Saving Money on Energy Costs in Your Legacy Log Home
by Bridget McCrea Posted 9/27/2011
Discovery Dream Homes
High fuel costs and economic pressures have prompted more homeowners to ferret out ways to save money on the energy costs associated with their homes. To help, the National Association of Home Builders’ Log Homes Council
offers these nine simple ways to reduce energy costs, increase comfort, and make your log home a little greener.
Use Passive Solar. Site the home to take advantage of the sun. In colder climates, a southern exposure for the family room and kitchen is ideal. Rely on existing trees to lower energy costs. When clearing the site for construction, maintain fir trees as a barrier along the cold and windier north and west elevations. Plant or preserve existing deciduous trees along the south and east elevations. The leaves will provide shade in summer and in the winter; the bare trees will let in plenty of sunlight and warmth.
Shop for Energy Star®. Energy Star is a government-backed program helping businesses and consumers protect the environment through energy efficiency. Look for the Energy Star rating on products you buy for your home. The distinctive yellow label gives consumers guidelines for a wide range of components and savings can be significant. When compared to single-pane windows, Energy Star-rated low-E glass with solar shading cuts energy bills by $110 to $400 while increasing comfort, protecting furniture from sun damage, and reducing condensation.
Get Rid of Energy Hogs. Energy Star-rated appliances such as refrigerators, dishwashers and vent fans incorporate advanced technologies that use 10 to 50 percent less energy and water than standard models—more than making up for the slightly higher costs of these products. Here’s a tip: old refrigerators are energy hogs. Keeping that extra fridge to occasionally store beverages and extra food is wasteful.
Pay Attention to Lighting.
Rocky Mountain Log Homes
Compact fluorescents cut energy by 70 percent. Wherever possible install fluorescent fixtures and switch lamps to compact fluorescent bulbs. These bulbs have been improved in terms of ambient color, but if you still have trouble getting used to them, start with utility areas such as the laundry and basement. Combine compact fluorescents with incandescents in bedrooms and living areas. In addition, automatic lighting controls, ranging from outdoor light fixtures with built-in photo sensors to motion detectors to whole-house programmable controls, eliminate waste.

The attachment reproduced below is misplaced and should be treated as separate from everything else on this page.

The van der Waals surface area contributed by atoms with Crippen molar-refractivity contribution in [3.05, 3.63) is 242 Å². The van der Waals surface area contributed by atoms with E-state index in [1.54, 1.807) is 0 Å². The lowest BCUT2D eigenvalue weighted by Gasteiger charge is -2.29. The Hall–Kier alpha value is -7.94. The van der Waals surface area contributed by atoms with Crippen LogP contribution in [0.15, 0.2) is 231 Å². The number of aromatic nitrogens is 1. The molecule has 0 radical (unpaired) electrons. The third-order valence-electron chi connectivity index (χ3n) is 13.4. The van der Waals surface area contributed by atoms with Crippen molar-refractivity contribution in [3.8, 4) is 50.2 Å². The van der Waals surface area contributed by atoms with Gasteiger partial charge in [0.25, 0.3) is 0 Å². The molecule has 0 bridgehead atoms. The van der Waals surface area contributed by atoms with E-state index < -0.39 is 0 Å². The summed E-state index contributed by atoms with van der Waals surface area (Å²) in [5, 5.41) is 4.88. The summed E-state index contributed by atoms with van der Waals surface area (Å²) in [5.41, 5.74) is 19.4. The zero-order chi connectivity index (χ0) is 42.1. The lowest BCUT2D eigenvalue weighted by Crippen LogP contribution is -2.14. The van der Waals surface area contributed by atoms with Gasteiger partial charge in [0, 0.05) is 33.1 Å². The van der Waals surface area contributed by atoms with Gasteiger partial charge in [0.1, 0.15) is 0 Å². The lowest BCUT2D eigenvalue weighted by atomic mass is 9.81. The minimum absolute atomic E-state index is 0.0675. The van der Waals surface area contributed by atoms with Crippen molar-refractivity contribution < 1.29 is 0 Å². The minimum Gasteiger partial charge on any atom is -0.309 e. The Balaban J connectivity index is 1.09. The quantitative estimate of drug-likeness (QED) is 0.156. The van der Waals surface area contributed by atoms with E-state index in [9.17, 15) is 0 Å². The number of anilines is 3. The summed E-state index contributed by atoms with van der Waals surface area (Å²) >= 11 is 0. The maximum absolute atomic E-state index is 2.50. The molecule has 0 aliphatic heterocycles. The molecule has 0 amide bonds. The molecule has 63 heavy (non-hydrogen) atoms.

Install a Heat Pump System. For climates with moderate heating and cooling needs, heat pumps offer an energy-efficient alternative to furnaces and air conditioners. During the heating season, heat pumps take advantage of the outdoor “heat” and move it into the home. During warm weather, the process is reversed. Because they move rather than generate heat, heat pumps can deliver up to four times the amount of energy they consume. In moderate climates, air source heat pumps use the ambient air. In severe climates, geo-thermal heat pumps, which are more costly, take advantage of the heat below the ground, which remains above 50 degrees.
Pay Attention to Hot Water Use. Consider an on-demand heating system that eliminates the need to keep an 80+-gallon tank of water warm around the clock. In addition to natural gas or propane units that have to be vented or installed on an outside wall, on-demand hot water heating systems are available in electric models that can be installed anywhere.
Focus on Indoor Air Quality. Consider incorporating a HEPA filter into your heating system. A HEPA (High Efficiency Particulate Air) filtration system, removes up to 99.97 percent of small particles—pollutants that standard disposable filters simply do not touch.
Use Energy-Efficient Ceiling Fans. Ceiling fan and light units circulate warm air in the winter and make occupants feel cooler in the summer. Look for Energy Star-rated models, as they are 50 percent more efficient than conventional units. This saves $15-$20 per year on utility bills, to say nothing of the air conditioning and heating savings gained.
Consider Insulated Concrete Forms. ICFs rely on forms made of plastic foam that are lighter and easier to handle than old-fashioned wooden forms. The ICF forms remain in place after the concrete is poured and cured, resulting in an insulated basement that is drier, warmer, and easier to heat—providing extra living space at a minimum cost.